Wednesday, February 09, 2005

Security data shows LANL not the worst offender

Publication:Santa Fe New Mexican; Date:Feb 9, 2005; Section:News; Page Number:1

Security data shows LANL not the worst offender
By DIANA HEIL The New Mexican

Add up all the security lapses reported from 2002 through 2004 at the country’s four major nuclearresearch labs, and you’ll find the highest number of serious threats happened at Lawrence Livermore National Laboratory in California.


Today's article on the recent record of security incidents at Los Alamos, compared with Sandia and Lawrence Livermore National Laboratories, underlines the New Mexican's editorial bias: Director Nanos is "Cal's man on the Hill," single-handedly protecting the University of California's contract from the Lab's "arrogant cowboy" scientists (Nanos' words). The statistics show that Nanos' first rationale for shutting LANL down for the past six months--for widespread security abuses--holds no water.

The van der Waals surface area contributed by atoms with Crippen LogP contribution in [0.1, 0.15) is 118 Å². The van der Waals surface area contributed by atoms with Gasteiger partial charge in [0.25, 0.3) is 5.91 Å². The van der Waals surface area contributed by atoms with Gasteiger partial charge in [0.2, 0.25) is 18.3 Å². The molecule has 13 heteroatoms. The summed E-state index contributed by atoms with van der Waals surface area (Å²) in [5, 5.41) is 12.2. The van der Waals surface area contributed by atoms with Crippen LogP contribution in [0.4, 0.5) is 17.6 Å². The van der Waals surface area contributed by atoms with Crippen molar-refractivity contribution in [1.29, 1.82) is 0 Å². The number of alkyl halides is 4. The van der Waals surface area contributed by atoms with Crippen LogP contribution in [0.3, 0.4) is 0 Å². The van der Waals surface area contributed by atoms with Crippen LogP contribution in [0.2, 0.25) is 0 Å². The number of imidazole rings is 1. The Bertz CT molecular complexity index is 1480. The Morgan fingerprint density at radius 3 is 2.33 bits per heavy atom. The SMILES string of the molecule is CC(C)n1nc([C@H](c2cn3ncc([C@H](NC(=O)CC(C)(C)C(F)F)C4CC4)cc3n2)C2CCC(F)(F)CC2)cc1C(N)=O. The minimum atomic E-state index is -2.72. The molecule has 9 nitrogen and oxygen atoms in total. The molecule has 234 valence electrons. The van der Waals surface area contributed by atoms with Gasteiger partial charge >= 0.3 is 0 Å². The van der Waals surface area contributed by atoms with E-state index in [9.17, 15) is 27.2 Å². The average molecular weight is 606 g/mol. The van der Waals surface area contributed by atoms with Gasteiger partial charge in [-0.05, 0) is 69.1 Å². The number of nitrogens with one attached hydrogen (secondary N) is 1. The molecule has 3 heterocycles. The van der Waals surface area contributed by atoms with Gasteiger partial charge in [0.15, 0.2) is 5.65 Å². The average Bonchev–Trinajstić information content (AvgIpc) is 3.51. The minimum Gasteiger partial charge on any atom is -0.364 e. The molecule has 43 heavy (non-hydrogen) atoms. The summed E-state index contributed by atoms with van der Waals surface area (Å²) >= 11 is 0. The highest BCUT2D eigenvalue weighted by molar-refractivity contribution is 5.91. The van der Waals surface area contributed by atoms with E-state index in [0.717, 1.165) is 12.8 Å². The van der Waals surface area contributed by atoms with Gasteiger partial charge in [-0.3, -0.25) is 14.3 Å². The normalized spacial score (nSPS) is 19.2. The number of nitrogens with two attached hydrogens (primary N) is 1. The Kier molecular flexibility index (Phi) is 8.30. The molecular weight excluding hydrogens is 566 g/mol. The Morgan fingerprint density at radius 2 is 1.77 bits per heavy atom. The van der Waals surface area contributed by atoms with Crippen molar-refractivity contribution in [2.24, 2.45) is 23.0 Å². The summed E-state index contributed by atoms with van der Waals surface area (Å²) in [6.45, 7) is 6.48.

Nanos' second rationale was that LANL had a pervasive "culture" of disregard for safety. Public data on rates of injuries at the national labs and industry nationwide showed this was no cause, either, to shut science down throughout the entire laboratory.

It is not at all clear what Director Nanos' agenda is, but the overall effect of his shutdown looks like a hostile takeover by a private corporation, with UC a hapless bystander in a titanic struggle over the future of science at LANL.
Imagine my surprise! LANL is demonstrably better than Livermore _and_ the combined Sandias for reported high-risk security incidents, and about the same for medium risk incidents.

(At this point I really want to say, "Blow it out your ass, Nanos!", but that probably would not be professional.) Instead, I would like to point out that this completes the picture: there was _no_ justification for shutting down the entire laboratory last July.
Hmmm. Diana Heil says:

"The New Mexican last July asked the U.S. Department of Energy for data on Los Alamos, Livermore and Sandia — the nation’s labs most involved in nuclear weapons."

It took 6 months to receive this data? Is this a case of NNSA concealing information from the taxpayers? Or is it the Public Affairs folks at LANL? Or both, perhaps?

Is this an example of how LANL senior management believes in transparency and open communication?
It is interesting that it has taken six months for this information to be released. Another example of Linton Brooks covering for his Navy buddy?
Post a Comment

<< Home

This page is powered by Blogger. Isn't yours?